Race

No known correlation is recognized between the incidence of neoplastic lumbosacral plexopathy and race.

Sex

One study noted a male-to-female ratio for neoplastic lumbosacral plexopathy of 1.3:1, although the investigation involved just a small number of patients.

Age

In one study, age at the time of presentation of neoplastic lumbosacral plexopathy ranged from 19-80 years, with a median age of 65.5 years.

 

Presentation

History

See the list below:

  • Patients with neoplastic lumbosacral plexopathy (NLP) present most frequently (93%) with pain located in regional areas, such as the low back, buttock, hip, and thigh. Features of this pain include the following:

    • The pain may be of unilateral onset, being confined to one side, in 90% of cases.

    • The pain is usually constant, dull, aching, or pressurelike, but it is rarely burning. Cramping may be present in a radicular pattern.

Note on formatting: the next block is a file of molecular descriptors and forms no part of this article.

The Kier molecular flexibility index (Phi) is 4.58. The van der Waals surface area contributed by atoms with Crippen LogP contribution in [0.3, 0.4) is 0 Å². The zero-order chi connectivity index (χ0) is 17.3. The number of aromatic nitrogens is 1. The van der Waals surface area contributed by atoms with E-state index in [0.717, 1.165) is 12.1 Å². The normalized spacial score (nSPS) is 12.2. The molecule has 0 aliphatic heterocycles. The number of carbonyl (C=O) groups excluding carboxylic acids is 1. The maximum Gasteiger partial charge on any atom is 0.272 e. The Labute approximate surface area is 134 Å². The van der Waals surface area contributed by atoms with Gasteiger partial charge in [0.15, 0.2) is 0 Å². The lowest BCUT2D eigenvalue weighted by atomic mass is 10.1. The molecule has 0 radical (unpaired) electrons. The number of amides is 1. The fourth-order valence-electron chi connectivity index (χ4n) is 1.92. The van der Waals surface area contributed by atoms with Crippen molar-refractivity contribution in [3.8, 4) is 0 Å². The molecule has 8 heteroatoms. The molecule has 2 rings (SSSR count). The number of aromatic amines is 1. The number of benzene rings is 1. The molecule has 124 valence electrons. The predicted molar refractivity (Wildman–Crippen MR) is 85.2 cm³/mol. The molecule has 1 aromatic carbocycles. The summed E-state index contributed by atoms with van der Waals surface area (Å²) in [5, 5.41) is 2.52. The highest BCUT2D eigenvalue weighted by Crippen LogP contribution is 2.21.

• The pain may worsen at night, and patients generally have difficulty finding a comfortable position.

    • Involvement of the iliopsoas muscle leads patients to rest with their legs and hips in flexion.

    • Pain exacerbation may occur with prolonged ambulation or sitting.

    • The pain may also radiate down the leg as a result of epidural involvement from the tumor.

    • Eventually, such pain manifests in all patients with NLP and is the most prominent symptom. An absence of pain should prompt consideration of other diagnoses.

    • The presence of autonomic symptoms is less frequent; one of these, the "hot and dry foot," occurs because of the involvement of the sympathetic components of the plexus.[14] A clear difference in temperature of the affected limb may be reported.

    • When the disease process manifests first with pain, it lasts from 1 week to 13 months, with a median duration of 3 months, before other neurologic symptoms appear.